Increasingly, we are being watched not by people, but by algorithms. Amazon and Netflix track the books we buy and the movies we stream to suggest other books and movies based on our habits, while Google and Facebook watch what we do and what we say to show us advertisements based on our behavior. Smartphone navigation apps watch us as we drive and the US National Security Agency (NSA), of course, monitors our telephone calls, e-mails and locations, then uses that information to try to identify terrorists.
Documents provided by former NSA contractor Edward Snowden and revealed by the Guardian show that, with help from the NSA, the British Government Communications Headquarters monitoring agency has been collecting millions of Webcam images from innocent Yahoo users (“UK agency stored webcam images from Yahoo users,” March 1, page 1) and that speaks to a key distinction in the age of algorithmic surveillance.
Ever since Snowden provided reporters with a trove of top-secret documents, we have been subjected to all sorts of NSA word games. The word “collect” has a very special definition, according to the US Department of Defense (DOD). A 1982 procedures manual says: “Information shall be considered as ‘collected’ only when it has been received for use by an employee of a DOD intelligence component in the course of his official duties” and that “data acquired by electronic means is ‘collected’ only when it has been processed into intelligible form.”
US Director of National Intelligence James Clapper likened the NSA’s accumulation of data to a library. All those books are stored on the shelves, but very few are actually read.
“So the task for us in the interest of preserving security and preserving civil liberties and privacy is to be as precise as we possibly can be when we go in that library and look for the books that we need to open up and actually read,” Clapper said.
Only when an individual book is read does it count as “collection.”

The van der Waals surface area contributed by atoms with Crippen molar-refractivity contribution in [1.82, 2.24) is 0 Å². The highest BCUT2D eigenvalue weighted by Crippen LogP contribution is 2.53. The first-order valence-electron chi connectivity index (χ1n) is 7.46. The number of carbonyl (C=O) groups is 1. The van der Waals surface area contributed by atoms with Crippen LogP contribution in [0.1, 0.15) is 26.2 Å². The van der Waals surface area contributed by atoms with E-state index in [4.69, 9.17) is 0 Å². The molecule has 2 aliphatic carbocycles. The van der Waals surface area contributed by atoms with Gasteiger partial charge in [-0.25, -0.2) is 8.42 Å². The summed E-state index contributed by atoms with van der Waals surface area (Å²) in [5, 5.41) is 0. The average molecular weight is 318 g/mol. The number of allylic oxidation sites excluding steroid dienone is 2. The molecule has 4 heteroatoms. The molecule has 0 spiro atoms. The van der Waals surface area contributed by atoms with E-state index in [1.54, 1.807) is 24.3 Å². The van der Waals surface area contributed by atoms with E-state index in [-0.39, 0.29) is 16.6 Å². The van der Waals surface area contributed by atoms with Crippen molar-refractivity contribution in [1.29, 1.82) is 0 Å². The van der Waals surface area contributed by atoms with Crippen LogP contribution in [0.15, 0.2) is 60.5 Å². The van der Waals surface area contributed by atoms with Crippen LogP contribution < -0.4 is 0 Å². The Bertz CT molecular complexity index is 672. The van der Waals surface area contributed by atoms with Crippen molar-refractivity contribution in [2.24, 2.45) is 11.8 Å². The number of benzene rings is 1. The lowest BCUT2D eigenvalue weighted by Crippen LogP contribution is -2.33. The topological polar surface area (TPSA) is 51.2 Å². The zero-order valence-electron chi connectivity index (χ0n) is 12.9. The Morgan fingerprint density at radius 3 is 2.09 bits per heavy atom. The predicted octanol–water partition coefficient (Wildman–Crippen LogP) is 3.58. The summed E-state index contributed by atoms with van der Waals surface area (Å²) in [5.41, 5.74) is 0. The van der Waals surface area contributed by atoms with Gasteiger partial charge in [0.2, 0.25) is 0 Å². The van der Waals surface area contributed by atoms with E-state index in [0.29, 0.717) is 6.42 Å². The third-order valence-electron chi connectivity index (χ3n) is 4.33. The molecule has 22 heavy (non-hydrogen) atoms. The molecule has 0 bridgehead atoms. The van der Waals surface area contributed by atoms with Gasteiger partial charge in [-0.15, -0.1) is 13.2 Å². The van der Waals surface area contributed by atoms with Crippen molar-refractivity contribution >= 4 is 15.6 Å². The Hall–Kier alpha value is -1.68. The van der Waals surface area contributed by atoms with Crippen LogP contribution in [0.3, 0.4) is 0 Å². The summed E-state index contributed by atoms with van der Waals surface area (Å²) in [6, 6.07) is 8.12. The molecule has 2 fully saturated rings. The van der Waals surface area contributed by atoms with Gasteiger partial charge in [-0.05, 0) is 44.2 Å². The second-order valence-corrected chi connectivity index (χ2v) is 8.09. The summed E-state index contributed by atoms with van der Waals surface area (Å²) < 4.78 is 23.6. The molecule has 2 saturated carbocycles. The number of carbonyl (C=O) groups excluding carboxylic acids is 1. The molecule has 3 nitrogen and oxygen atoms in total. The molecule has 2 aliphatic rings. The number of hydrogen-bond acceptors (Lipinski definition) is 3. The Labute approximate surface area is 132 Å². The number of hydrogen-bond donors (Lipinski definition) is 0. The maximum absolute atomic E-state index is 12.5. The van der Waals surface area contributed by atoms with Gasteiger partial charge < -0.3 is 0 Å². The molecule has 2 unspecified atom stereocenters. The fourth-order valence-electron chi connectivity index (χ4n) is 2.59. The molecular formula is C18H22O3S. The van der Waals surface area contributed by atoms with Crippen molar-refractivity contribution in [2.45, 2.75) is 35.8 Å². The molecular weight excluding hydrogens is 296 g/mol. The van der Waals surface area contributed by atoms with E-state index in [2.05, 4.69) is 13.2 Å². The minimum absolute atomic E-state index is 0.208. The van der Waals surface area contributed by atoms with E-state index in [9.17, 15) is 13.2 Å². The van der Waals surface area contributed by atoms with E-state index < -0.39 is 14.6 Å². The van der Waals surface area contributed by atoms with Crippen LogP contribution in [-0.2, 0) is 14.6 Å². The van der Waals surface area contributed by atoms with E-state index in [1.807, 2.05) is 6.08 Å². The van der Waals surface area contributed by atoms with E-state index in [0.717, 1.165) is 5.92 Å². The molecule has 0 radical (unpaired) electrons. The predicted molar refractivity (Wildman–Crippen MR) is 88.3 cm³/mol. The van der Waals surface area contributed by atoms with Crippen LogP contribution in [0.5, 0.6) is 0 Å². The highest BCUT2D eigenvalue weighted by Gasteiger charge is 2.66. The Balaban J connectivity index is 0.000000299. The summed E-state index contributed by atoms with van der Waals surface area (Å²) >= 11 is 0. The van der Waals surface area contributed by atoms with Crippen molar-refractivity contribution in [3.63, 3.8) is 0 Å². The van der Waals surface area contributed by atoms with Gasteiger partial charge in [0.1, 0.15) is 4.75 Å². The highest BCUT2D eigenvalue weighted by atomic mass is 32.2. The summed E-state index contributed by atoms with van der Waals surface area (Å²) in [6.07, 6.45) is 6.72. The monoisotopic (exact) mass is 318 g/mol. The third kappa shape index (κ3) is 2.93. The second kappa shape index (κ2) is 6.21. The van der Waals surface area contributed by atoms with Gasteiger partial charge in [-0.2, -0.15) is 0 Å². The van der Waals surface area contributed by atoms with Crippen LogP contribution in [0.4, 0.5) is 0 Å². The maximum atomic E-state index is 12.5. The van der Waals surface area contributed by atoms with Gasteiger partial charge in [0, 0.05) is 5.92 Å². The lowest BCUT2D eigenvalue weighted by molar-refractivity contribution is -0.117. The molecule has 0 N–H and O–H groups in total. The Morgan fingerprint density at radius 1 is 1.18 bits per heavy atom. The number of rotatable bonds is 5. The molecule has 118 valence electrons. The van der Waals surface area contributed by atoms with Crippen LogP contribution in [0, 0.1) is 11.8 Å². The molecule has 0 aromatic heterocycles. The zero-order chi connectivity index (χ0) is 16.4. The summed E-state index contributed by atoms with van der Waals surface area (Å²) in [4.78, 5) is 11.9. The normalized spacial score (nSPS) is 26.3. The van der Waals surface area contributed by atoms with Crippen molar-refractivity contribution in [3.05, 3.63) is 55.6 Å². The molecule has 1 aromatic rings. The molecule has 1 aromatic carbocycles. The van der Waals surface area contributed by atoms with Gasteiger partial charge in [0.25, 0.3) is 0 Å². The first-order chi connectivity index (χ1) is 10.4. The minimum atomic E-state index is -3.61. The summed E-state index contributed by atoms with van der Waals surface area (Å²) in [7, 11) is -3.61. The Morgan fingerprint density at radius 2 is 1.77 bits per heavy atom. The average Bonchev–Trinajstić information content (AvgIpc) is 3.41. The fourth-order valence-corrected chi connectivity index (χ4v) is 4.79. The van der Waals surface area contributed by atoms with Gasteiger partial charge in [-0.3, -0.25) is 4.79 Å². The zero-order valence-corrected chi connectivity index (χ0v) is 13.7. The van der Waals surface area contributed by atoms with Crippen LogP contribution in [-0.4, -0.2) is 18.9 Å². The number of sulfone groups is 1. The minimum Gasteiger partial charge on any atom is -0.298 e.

So, think of that friend of yours who has thousands of books in his house. According to the NSA, he is not actually “collecting” books and the only books he can claim to have “collected” are the ones he has read. This is why Clapper to this day claims that he did not lie in a US Senate hearing when he replied “No” to this question: “Does the NSA collect any type of data at all on millions or hundreds of millions of Americans?”
If, according to the everyday definition of the word, the NSA collects all the contents of everyone’s e-mail, phone records or location information and stores it in an enormous database, that does not count as being collected by the agency’s definition until someone looks at it. If the agency uses computers to search those e-mails for keywords, or correlates that location information for relationships between people, it does not see that as collection either. Only when those computers spit out a particular person has the data — in NSA terms — been collected.
This was Google’s defense, too, about its context-sensitive advertising when Gmail was introduced. Google’s computers examine each individual e-mail and insert an advertisement nearby that is related to its contents. However, no person at Google reads any Gmail messages; only a computer does.
In the words of one Google executive: “Worrying about a computer reading your e-mail is like worrying about your dog seeing you naked.”